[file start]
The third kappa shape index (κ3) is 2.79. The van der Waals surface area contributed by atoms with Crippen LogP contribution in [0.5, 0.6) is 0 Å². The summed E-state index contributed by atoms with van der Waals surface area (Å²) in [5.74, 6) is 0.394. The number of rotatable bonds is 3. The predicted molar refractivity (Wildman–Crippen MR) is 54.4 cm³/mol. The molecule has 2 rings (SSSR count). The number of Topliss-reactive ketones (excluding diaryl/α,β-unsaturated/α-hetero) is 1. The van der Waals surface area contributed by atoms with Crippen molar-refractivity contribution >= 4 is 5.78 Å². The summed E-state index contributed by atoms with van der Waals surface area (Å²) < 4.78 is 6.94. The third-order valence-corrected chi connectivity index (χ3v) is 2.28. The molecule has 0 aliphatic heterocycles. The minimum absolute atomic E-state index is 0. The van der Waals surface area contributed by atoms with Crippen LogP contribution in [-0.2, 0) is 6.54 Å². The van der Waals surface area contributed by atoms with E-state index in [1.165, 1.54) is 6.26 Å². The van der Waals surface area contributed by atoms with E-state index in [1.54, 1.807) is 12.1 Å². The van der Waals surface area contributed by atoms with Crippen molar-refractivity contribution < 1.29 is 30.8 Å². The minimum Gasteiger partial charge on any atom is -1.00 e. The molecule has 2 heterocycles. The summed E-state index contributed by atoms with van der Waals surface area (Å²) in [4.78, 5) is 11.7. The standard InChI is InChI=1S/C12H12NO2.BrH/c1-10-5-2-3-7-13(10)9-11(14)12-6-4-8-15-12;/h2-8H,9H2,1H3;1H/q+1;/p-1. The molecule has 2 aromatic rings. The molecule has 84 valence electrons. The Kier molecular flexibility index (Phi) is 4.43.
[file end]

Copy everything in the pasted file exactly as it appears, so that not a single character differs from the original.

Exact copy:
The third kappa shape index (κ3) is 2.79. The van der Waals surface area contributed by atoms with Crippen LogP contribution in [0.5, 0.6) is 0 Å². The summed E-state index contributed by atoms with van der Waals surface area (Å²) in [5.74, 6) is 0.394. The number of rotatable bonds is 3. The predicted molar refractivity (Wildman–Crippen MR) is 54.4 cm³/mol. The molecule has 2 rings (SSSR count). The number of Topliss-reactive ketones (excluding diaryl/α,β-unsaturated/α-hetero) is 1. The van der Waals surface area contributed by atoms with Crippen molar-refractivity contribution >= 4 is 5.78 Å². The summed E-state index contributed by atoms with van der Waals surface area (Å²) < 4.78 is 6.94. The third-order valence-corrected chi connectivity index (χ3v) is 2.28. The molecule has 0 aliphatic heterocycles. The minimum absolute atomic E-state index is 0. The van der Waals surface area contributed by atoms with Crippen LogP contribution in [-0.2, 0) is 6.54 Å². The van der Waals surface area contributed by atoms with E-state index in [1.165, 1.54) is 6.26 Å². The van der Waals surface area contributed by atoms with E-state index in [1.54, 1.807) is 12.1 Å². The van der Waals surface area contributed by atoms with Crippen molar-refractivity contribution < 1.29 is 30.8 Å². The minimum Gasteiger partial charge on any atom is -1.00 e. The molecule has 2 heterocycles. The summed E-state index contributed by atoms with van der Waals surface area (Å²) in [4.78, 5) is 11.7. The standard InChI is InChI=1S/C12H12NO2.BrH/c1-10-5-2-3-7-13(10)9-11(14)12-6-4-8-15-12;/h2-8H,9H2,1H3;1H/q+1;/p-1. The molecule has 2 aromatic rings. The molecule has 84 valence electrons. The Kier molecular flexibility index (Phi) is 4.43.